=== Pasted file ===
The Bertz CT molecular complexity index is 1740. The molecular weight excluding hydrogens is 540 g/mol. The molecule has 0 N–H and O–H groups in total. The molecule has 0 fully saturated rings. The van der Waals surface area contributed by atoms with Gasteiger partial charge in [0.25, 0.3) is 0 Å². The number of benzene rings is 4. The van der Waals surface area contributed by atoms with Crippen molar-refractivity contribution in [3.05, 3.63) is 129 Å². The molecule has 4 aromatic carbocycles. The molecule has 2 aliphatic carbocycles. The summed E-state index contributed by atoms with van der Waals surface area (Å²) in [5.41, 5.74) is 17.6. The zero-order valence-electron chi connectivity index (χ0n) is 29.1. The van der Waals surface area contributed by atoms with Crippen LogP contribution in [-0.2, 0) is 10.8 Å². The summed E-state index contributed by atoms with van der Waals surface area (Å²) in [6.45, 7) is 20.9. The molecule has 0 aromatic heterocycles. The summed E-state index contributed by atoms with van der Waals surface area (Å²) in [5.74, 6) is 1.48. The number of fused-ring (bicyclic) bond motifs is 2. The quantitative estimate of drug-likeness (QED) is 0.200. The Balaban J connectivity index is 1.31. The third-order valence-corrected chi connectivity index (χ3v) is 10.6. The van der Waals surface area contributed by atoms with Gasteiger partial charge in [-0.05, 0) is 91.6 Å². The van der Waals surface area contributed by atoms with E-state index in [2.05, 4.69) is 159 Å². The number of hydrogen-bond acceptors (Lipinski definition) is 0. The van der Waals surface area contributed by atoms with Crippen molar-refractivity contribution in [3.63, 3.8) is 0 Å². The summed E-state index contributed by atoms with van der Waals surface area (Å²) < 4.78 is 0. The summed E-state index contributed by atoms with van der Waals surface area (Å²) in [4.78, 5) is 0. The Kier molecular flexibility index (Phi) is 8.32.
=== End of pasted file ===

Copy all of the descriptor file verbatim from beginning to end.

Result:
The Bertz CT molecular complexity index is 1740. The molecular weight excluding hydrogens is 540 g/mol. The molecule has 0 N–H and O–H groups in total. The molecule has 0 fully saturated rings. The van der Waals surface area contributed by atoms with Gasteiger partial charge in [0.25, 0.3) is 0 Å². The number of benzene rings is 4. The van der Waals surface area contributed by atoms with Crippen molar-refractivity contribution in [3.05, 3.63) is 129 Å². The molecule has 4 aromatic carbocycles. The molecule has 2 aliphatic carbocycles. The summed E-state index contributed by atoms with van der Waals surface area (Å²) in [5.41, 5.74) is 17.6. The zero-order valence-electron chi connectivity index (χ0n) is 29.1. The van der Waals surface area contributed by atoms with Crippen LogP contribution in [-0.2, 0) is 10.8 Å². The summed E-state index contributed by atoms with van der Waals surface area (Å²) in [6.45, 7) is 20.9. The molecule has 0 aromatic heterocycles. The summed E-state index contributed by atoms with van der Waals surface area (Å²) in [5.74, 6) is 1.48. The number of fused-ring (bicyclic) bond motifs is 2. The quantitative estimate of drug-likeness (QED) is 0.200. The Balaban J connectivity index is 1.31. The third-order valence-corrected chi connectivity index (χ3v) is 10.6. The van der Waals surface area contributed by atoms with Gasteiger partial charge in [-0.05, 0) is 91.6 Å². The van der Waals surface area contributed by atoms with E-state index in [2.05, 4.69) is 159 Å². The number of hydrogen-bond acceptors (Lipinski definition) is 0. The van der Waals surface area contributed by atoms with Crippen molar-refractivity contribution in [3.63, 3.8) is 0 Å². The summed E-state index contributed by atoms with van der Waals surface area (Å²) < 4.78 is 0. The summed E-state index contributed by atoms with van der Waals surface area (Å²) in [4.78, 5) is 0. The Kier molecular flexibility index (Phi) is 8.32.